A fruit tree is a terrible thing to waste! DIY - Donate It Yourself - and share your abundance to help others.

Update 6/1/2020:
After prior shutdowns, selected food agencies are beginning to accept home tree owner donations again, in moderate quantities. Please visit the Community Food Drop Off Locations page for the latest information we have.

Most food banks and pantries are very grateful to receive fresh fruit and produce directly from home gardens. Your extra can become much-needed healthy food for people right in your community, and it's also good for your yard, your tree and the planet.

Village Harvest is creating a new series of "how to" videos and articles to demonstrate how home tree owners can pick and donate their own fruit. These will be posted as we film them through the fruit seasons.

In the meantime, here are a few tips on determining when your fruit is ripe, easy ways to harvest, and where you can donate your fruit. Contact Us with questions, we'll be glad to help.


Calendar

When is my fruit ripe?

The best way to know your fruit is ripe is to taste! Color alone can be deceiving; many fruits, especially citrus, become fully colored first and then need a month or two to become sweet inside.

Harvesting Seasons for Santa Clara Valley, based upon Village Harvest experience


Basket

How to harvest

Harvesting and donating is easy, and for most types can be done a few bags at a time rather than everything at once. It takes little or no equipment, and ladders are not needed for most. The easiest and safest way to pick fruit is by hand from the ground, often with a hand pruner/clipper for citrus or persimmons.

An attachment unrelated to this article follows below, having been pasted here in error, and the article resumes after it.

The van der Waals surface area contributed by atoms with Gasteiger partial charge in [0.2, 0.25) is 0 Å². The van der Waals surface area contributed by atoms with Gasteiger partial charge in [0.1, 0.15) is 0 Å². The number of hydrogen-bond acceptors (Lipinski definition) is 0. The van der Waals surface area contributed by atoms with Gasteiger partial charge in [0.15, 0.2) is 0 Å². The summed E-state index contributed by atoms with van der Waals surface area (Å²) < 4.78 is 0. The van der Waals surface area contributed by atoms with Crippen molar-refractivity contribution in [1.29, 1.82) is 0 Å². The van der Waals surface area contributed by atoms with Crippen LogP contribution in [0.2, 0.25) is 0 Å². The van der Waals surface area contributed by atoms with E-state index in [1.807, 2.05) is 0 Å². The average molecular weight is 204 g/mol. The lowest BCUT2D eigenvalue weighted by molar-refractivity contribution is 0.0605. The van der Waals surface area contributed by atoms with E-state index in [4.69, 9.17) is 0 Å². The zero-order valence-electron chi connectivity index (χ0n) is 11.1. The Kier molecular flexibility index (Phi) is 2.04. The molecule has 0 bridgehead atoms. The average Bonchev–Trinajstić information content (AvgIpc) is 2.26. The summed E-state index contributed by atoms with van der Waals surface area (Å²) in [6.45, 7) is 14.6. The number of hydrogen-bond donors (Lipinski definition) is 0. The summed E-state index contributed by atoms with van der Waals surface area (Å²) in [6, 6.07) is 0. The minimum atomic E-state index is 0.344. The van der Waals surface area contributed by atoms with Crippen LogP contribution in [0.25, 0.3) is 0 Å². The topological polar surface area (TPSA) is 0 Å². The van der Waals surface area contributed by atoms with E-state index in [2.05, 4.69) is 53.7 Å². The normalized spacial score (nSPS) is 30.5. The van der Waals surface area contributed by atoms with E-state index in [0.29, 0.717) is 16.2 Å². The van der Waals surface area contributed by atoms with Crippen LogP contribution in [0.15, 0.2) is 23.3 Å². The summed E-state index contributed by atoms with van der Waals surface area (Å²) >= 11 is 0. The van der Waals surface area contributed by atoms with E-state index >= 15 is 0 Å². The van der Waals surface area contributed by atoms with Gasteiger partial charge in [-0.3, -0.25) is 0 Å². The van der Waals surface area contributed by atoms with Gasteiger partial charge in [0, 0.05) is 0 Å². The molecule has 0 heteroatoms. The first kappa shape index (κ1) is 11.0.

For fruit that's higher than you can reach, the tool our Village Harvest volunteers use the most is a telescoping pole fruit picker, available from many hardware or garden stores. These fruit pickers on fiberglass poles are lightweight, easy to store, and can be used to harvest up to 20' without getting on a ladder.

Ladder-less Harvesting Techniques, Village Harvest publication  (PDF) summarizing different techniques that our volunteers have developed over the years. 

Build your own Tree Shaker, For those who would like to use the shake-and-catch method instead of a ladder for apricot, plums, and apples.  Designed by Village Harvest volunteers to mimic the tree shakers that were used before mechanical shakers were developed. 

Harvesting Apples, from the BBC (England) gardening pages.


Fruit Drop Off Locations Map

Where can I donate my fruit?

Most food banks and food agencies are grateful to receive fresh fruit and produce from home gardens. Find a location through our Community Food Drop Off Locations map and link.